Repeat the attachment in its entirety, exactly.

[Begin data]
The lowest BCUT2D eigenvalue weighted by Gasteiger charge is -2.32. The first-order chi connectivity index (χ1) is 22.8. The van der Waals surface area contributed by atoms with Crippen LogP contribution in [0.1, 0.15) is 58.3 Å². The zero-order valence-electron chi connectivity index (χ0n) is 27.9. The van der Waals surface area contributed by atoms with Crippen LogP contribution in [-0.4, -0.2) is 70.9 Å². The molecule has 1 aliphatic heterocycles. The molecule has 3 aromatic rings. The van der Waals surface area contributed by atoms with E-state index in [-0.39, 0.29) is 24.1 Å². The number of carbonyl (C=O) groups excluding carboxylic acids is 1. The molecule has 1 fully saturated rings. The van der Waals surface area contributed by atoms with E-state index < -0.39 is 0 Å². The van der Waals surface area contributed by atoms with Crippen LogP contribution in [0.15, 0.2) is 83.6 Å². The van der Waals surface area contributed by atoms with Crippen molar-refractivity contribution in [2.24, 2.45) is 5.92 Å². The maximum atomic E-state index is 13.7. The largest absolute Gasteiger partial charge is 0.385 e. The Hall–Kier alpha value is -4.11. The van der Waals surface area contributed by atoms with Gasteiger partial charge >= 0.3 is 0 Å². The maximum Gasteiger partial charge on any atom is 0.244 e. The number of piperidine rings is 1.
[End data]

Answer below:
The lowest BCUT2D eigenvalue weighted by Gasteiger charge is -2.32. The first-order chi connectivity index (χ1) is 22.8. The van der Waals surface area contributed by atoms with Crippen LogP contribution in [0.1, 0.15) is 58.3 Å². The zero-order valence-electron chi connectivity index (χ0n) is 27.9. The van der Waals surface area contributed by atoms with Crippen LogP contribution in [-0.4, -0.2) is 70.9 Å². The molecule has 1 aliphatic heterocycles. The molecule has 3 aromatic rings. The van der Waals surface area contributed by atoms with E-state index in [-0.39, 0.29) is 24.1 Å². The number of carbonyl (C=O) groups excluding carboxylic acids is 1. The molecule has 1 fully saturated rings. The van der Waals surface area contributed by atoms with E-state index < -0.39 is 0 Å². The van der Waals surface area contributed by atoms with Crippen LogP contribution in [0.15, 0.2) is 83.6 Å². The van der Waals surface area contributed by atoms with Crippen molar-refractivity contribution in [2.24, 2.45) is 5.92 Å². The maximum atomic E-state index is 13.7. The largest absolute Gasteiger partial charge is 0.385 e. The Hall–Kier alpha value is -4.11. The van der Waals surface area contributed by atoms with Gasteiger partial charge >= 0.3 is 0 Å². The maximum Gasteiger partial charge on any atom is 0.244 e. The number of piperidine rings is 1.